What kinds of parts are best suited for the precision casting process?
Almost any configuration can be precision cast. The key to economical use of the process is to fully utilize its flexibility and dimensional capability by incorporating as much added value into the casting as possible, thus eliminating or minimizing welding or machining to provide a part of high integrity and tighter tolerances.
What are the benefits of a precision investment casting versus other types of casting processes?
Precision investment casting offers unlimited design freedom. It allows you to combine multiple manufacturing processes into one and offers a near net shape product. It also offers excellent dimensional stability, surface finish, thin sections and remarkably fine detail. Additional benefits include shorter lead-time and lower overall cost.
What is the range of size in Barron Industries produced parts?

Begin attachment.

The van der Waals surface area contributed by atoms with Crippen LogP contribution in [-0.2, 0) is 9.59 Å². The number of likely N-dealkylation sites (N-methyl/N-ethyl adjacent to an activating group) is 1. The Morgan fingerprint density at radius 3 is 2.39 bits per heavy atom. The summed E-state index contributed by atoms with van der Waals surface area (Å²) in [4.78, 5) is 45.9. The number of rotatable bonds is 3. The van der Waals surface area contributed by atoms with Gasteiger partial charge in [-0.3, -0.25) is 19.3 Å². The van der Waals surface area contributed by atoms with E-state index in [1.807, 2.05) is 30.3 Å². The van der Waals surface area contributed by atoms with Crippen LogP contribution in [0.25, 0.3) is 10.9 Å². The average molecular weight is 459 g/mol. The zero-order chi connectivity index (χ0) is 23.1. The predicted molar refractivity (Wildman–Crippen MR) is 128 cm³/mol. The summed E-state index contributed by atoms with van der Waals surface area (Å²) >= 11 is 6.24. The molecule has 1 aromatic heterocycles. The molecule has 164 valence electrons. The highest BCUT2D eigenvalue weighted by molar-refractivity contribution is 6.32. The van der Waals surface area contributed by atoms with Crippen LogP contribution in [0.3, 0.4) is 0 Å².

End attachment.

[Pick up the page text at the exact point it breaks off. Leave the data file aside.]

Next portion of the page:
We cast a wide variety of parts, from a few inches to a 25″ cube and fabricated parts up to 65″.
What is the range of weight in Barron Industries produced parts?
We pour a wide variety of parts, weighing anywhere from a few ounces to 150-pound fabrications.
How long will it take to receive a quote/proposal?
Most of our clients require a quote to be returned within ten days. However, for rapid prototype services, we can turn quotes around in as little as 24 hours.
What alloys does Barron Industries pour?
We pour a wide range of alloys, including:
- Low alloy and carbon steel such as 8620 and 4140
- 300 and 400 series stainless steel
- 17-4 precipitation hardening stainless
- Tool Steels
- Class II armor
- Aluminum alloys
- Nickel base alloys
- Cobalt base alloys
- Copper base alloys
- Gray iron
What type of surface finish can be expected from a precision investment casting?
A 125 to 150 rms microfinish is standard.
What are the “as cast” dimensional tolerances I can expect?
Typically, a linear tolerance of ± .005 inch/inch is standard for investment casting. This varies depending on the size and complexity of the part. Subsequent straightening or coining procedures often enable even tighter tolerances to be held. Advance discussion and engineering considerations on the drawings can also substantially reduce or completely eliminate previous machining requirements.